As anyone who has used an elevator knows, the time that you must wait for the car to arrive appears to be random and long, regardless of what floor you are on or what time of day it is. This is especially true for the elevators operating in Physical Sciences Building One. The current study and analysis takes a look at the operating parameters of these facilities with the goal of creating a mathematical model of their behavior. Utilizing probability theory, in particular, renewal theory, this study will identify the distribution process that most accurately describes the machines behavior and create a model that will enable the maximization of the performance of the elevators. Data collection and analysis have been completed. The ongoing analysis will address the issues of waiting times relative to floor location and come up with a set of variables that when adjusted optimize the waiting time for all who use the device. The findings of this research will be presented to facilities management for immediate implementation. The results will be of benefit to all students and faculty who rely on the elevators for timely transport.

Michelle Anne Kurlawalla Faculty Mentor: Dr. Christine Gall

Expression of Insulin-Like Growth Factor-1 mRNA Following Entorhinal Cortex Lesions is Attenuated in the Aged Rat Hippocampus.

It has been well described that following entorhinal cortex lesions, hippocampal commissural/associational axons sprout and innervate the outer molecular layer of the deafferented dentate gyrus. We are interested in the molecular mechanisms underlying this reactive axonal growth, and more specifically, changes underlying reduced axonal sprouting in the aged rat brain. Hippocampal deafferentation by entorhinal cortex lesion induces microglial expression of the trophic factor insulin-like growth factor-1 (IGF-1) mRNA, which achieves maximal levels in fields of axonal sprouting and just prior to growth onset (i.e., 4-5 days post-lesion). IGF-1 may therefore direct sprouting. Other studies have shown that axonal sprouting is inhibited by glucocorticoids, which are released primarily by the adrenal gland and are present at increasing levels with age. In this present study, we used in situ hybridization to evaluate IGF-1 mRNA levels in deafferented and control hippocampi in 3, 12, and 24 month old adrenal-intact rats and in 3 and 12 month old adrenalectomized rats. In adrenal-intact rats, deafferentation significantly increased IGF-1 mRNA levels in the dentate gyrus outer molecular layer in 3 month old rats but not in 12 or 24 month old rats. In adrenalectomized 3 and 12 month old rats, deafferentation dramatically elevated IGF-1 mRNA levels in the outer molecular layer. These results suggest that the aged brain's reduced ability to grow new connections following injury may be due to the decreased expression of trophic factors such as IGF-1, which in turn may be regulated by glucocorticoids.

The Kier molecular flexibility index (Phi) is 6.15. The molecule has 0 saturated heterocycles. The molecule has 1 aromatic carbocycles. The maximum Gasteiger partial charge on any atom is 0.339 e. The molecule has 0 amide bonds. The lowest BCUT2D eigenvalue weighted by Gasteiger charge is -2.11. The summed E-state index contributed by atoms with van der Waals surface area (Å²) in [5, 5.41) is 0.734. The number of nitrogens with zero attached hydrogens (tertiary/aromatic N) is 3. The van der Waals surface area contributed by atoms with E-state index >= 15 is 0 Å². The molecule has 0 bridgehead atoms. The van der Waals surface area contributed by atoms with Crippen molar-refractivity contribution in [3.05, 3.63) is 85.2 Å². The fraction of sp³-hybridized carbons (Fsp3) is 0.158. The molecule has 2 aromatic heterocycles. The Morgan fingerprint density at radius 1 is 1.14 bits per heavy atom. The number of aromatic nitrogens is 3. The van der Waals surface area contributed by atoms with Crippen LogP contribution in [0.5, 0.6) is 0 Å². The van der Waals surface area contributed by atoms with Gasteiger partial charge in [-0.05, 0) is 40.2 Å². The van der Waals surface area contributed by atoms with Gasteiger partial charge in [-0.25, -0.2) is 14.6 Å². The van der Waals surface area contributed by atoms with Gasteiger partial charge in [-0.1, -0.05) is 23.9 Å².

Harry T. Kwon Faculty Mentor: Dr. Edward B. Jeffes III

Photodynamic Therapy with 5-Aminolevulinic Acid: Protoporphyrin IX Production in Proliferating Lymphoid Cells

ALA applied to the skin has been used to treat cutaneous T-cell Lymphoma (CTCL) and Psoriasis. Accumulation of protoporphyrin IX (PpIX), an effective photosensitizer, can be achieved by the conversion of 5-Aminolevulinic Acid (ALA) in white blood cell cultures. The effects of ALA are probably mediated by the synthesis of PpIX in rapidly proliferating T cells found in the lesions of these diseases. the goal of this project is to determine if adequate PpIX concentrations are synthesized in lymphoid cells from ALA concentrations achieved in the dermis of patients treated topically with ALA. We predicted that PpIX production in macrophages and T-lymphocytes can be quantified by using ALA concentrations ranging from 0.16uM - 16.4uM (0.001 to 0.1 gm%). Cells were incubated with ALA for 1 hour, washed, and measured fluorescence. Quantitation of PpIX production was achieved by sonication of cells, followed by methanol: water (9:1) extraction, and fluorescence measurements. results indicate that with increasing concentrations of ALA, or with the use of increasing cell concentrations, increasing amounts of PpIX are produced, as reflected in higher measurable fluorescence levels. Fluorescence of PpIX is consistent when normalized against cell number, and fluorescence of cell extracts also increases with the use of increasing ALA concentrations in culture. These results indicate that with topical use of adequate amounts of ALA, the synthesis of PpIX within the incident white blood cells found in the dermis of affected skin can be utilized in photodynamic therapy.